Serving from August of 1984 to June of 1991 and again in the National Guard from 2000 to 2002, Hairston saw combat in Desert Storm. When he left Saudi Arabia, Hairston said he got off of the plane and went straight on leave with no type of counseling or ways to transition into a peaceful way of life.

“I had a hard time getting along with people,” Hairston said. “I had nightmares and PTSD symptoms.”

“What happens to a lot of these veterans is they withdraw,” East Cole said. “They have a difficult time with relationships and going out in public.”

Having a friendly 4-legged companion helps people break the ice. East Cole said that people often comment on or ask to pet dogs they encounter while out and about, which leads to conversations with the owner.

“Pretty soon, you’re talking,” East Cole said.

There are also medical benefits to doing something as simple as interacting with a dog.

“Petting can bring down your stress levels,” East Cole said. “If you’ve had a bad dream, if you have high blood pressure, a high respiration rate or a high heart rate, it comes down. It really, physically helps.”

She also noted that the canines support their owners during the highs and lows of life.

“Dogs give unconditional love,” East Cole said. “They’re not going to judge veterans.”

The meaningful relationships often turn into unbreakable bonds.

“I can count on him,” Hairston said of Merle. “I can trust him all the time. He’s a great companion dog. He’s laidback and real loyal. It’s hard to get that from people.”

Honoring those in the military for the Fourth of July, the SPCA of Martinsville-Henry County will host a special adoption until 4 p.m. Saturday.

“We like to do an adoption special for the Fourth of July, but we wanted to do something different this year,” said Catherine Gupton, SPCA facility manager.

Upon an approved shelter application, dogs older than 4 four months of age, cats and kittens are free for any veteran showing proof of service identification.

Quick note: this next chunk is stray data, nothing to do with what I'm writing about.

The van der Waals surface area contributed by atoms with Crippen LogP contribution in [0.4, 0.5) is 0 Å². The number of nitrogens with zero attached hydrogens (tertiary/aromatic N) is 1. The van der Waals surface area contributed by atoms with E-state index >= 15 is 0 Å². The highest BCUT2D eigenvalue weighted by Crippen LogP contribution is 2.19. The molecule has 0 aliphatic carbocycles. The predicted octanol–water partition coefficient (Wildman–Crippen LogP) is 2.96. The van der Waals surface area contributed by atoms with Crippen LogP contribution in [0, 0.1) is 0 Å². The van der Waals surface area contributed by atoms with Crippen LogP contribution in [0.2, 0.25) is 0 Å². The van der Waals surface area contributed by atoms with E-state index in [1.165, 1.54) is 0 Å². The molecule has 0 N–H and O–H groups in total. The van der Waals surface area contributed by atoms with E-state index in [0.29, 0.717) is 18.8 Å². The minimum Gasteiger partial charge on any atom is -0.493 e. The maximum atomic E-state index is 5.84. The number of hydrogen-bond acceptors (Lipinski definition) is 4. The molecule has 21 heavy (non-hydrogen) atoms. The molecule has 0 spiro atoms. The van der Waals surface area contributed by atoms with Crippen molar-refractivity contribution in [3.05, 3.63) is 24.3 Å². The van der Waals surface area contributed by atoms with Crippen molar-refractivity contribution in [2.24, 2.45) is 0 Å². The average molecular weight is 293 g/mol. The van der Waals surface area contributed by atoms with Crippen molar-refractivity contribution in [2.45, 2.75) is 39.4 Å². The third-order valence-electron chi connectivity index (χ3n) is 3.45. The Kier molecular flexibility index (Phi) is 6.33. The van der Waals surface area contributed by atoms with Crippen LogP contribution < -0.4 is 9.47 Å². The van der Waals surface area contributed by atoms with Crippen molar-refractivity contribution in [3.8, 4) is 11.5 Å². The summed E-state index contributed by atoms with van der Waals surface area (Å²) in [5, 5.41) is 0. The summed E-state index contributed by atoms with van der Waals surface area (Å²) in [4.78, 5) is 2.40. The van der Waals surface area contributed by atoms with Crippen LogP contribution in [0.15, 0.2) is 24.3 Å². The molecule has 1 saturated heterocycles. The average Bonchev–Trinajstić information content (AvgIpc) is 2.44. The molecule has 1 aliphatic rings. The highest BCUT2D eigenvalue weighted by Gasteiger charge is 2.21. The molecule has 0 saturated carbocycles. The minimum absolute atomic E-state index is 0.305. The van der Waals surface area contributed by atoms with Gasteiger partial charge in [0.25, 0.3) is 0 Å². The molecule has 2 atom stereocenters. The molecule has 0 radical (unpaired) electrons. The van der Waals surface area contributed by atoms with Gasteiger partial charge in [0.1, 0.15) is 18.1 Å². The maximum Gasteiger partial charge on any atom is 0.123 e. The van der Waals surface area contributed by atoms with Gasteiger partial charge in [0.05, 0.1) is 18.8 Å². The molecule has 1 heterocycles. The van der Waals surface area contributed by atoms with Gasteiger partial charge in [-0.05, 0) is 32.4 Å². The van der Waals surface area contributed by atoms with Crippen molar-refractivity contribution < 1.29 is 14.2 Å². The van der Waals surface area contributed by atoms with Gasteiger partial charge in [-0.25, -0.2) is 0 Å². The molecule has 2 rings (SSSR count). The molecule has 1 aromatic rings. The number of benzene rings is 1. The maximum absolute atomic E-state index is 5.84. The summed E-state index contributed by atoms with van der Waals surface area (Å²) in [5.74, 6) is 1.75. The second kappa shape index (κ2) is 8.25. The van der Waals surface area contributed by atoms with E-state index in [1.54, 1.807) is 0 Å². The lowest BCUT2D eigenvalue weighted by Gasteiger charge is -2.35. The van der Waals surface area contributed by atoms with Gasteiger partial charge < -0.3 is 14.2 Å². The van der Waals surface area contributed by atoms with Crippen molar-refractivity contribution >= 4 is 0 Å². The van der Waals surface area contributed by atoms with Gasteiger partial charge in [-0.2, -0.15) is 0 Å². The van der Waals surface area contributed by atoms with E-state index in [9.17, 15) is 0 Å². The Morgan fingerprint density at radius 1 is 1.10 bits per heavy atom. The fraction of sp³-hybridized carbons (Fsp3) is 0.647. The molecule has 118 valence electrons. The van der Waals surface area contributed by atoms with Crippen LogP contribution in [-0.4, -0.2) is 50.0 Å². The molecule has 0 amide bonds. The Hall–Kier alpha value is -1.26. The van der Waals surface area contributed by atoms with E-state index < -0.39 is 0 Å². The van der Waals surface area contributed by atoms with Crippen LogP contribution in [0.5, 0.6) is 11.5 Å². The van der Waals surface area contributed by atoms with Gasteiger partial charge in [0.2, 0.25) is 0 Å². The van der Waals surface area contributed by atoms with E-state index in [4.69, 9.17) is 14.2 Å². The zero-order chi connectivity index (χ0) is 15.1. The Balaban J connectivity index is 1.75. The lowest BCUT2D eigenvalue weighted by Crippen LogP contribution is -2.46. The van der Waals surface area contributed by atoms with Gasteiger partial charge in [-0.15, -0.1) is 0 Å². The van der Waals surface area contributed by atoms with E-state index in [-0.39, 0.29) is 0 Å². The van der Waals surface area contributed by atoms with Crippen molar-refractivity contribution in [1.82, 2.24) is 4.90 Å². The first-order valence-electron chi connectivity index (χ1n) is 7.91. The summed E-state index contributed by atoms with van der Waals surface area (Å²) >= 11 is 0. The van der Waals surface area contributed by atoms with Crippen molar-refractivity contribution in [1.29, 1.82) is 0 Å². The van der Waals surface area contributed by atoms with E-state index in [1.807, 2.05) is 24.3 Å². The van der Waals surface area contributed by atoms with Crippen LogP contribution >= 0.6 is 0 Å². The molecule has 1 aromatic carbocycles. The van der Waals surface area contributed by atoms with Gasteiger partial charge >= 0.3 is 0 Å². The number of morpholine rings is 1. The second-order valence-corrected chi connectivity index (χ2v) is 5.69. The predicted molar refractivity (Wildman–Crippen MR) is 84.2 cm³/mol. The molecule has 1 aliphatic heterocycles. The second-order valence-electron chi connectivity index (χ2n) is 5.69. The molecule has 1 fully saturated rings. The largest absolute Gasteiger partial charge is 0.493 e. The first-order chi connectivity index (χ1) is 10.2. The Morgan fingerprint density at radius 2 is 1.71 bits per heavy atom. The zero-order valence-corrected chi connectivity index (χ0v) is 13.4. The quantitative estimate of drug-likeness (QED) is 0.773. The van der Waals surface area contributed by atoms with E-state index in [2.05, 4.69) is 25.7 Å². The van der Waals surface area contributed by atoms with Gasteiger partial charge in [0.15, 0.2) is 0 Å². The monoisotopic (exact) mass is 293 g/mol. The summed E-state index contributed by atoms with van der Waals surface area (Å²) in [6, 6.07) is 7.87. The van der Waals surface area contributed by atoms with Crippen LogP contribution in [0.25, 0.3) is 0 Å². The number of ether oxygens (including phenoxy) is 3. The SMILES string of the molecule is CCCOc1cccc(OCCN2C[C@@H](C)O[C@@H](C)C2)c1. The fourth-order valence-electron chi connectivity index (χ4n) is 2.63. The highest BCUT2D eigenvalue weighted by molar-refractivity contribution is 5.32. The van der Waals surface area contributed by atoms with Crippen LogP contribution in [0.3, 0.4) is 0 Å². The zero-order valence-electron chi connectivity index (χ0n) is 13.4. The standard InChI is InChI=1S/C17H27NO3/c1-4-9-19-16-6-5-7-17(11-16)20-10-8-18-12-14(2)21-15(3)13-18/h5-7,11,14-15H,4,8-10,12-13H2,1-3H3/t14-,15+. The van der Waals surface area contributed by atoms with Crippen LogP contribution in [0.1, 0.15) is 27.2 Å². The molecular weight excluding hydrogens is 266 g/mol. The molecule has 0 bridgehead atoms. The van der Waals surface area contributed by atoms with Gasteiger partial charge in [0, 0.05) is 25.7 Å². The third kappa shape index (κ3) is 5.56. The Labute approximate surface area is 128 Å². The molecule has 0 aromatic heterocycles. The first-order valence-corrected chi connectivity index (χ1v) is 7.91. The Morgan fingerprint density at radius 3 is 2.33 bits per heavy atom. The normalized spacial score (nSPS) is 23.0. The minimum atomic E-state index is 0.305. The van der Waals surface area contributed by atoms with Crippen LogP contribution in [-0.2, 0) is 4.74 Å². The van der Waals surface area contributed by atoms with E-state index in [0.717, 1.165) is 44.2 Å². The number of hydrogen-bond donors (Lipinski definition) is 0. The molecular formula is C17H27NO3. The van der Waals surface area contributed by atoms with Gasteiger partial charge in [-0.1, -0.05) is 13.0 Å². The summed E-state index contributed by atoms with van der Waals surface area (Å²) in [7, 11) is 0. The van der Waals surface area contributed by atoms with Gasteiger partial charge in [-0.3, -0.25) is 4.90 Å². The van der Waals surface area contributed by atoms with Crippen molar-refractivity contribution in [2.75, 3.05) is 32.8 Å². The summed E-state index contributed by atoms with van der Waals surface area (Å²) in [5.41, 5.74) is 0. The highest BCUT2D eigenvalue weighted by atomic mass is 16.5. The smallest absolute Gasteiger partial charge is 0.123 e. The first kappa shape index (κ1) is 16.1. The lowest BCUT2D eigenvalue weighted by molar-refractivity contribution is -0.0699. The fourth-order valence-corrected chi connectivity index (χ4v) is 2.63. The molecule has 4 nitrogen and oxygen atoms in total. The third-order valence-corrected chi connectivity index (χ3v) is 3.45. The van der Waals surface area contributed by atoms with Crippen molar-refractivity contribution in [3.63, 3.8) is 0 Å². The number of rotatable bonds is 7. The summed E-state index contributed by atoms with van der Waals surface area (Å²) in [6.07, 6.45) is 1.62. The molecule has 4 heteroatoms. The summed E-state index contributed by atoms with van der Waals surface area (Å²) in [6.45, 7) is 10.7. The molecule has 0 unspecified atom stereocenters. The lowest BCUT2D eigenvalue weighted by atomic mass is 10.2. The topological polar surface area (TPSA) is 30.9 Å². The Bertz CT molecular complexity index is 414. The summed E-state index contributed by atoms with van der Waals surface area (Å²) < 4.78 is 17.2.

“It’s our best form of ‘thank you’ we can give to someone putting their life on the line for our country,” Gupton said.

From playing tug-of-war to licking away tears, animals often sense and adapt to their owners’ states of mind. Having a loyal companion with which to share happy and difficult moments could enhance a service person’s life.

“They’re wonderful at reading moods,” Gupton said. “If you’re feeling alone and you’re missing that comradeship of other soldiers, it gives a little bit of that back.”

In tandem with offering veterans the companionship of a loyal friend, the Let Freedom Ring adoption special also helps the animals.

“We look at it as giving them independence and freedom from the shelter,” Gupton said. “We have a really wonderful shelter, but it’s not a home.”

The shelter typically closes for July 4 but will be open from noon to 4 p.m. on Thursday to accommodate those looking for a new friend to take part in the day’s festivities.

There’s also a special taking place at the shelter for non-service members through Saturday. Dogs 4 months and older are $25 each, and cats and kittens are $5 each.

“It’s the best thing you could do,” Hairston said. “It’s a love you get back. That’s what you need to get through hard times.”

Amie Knowles can be reached at

Amie Knowles can be reached at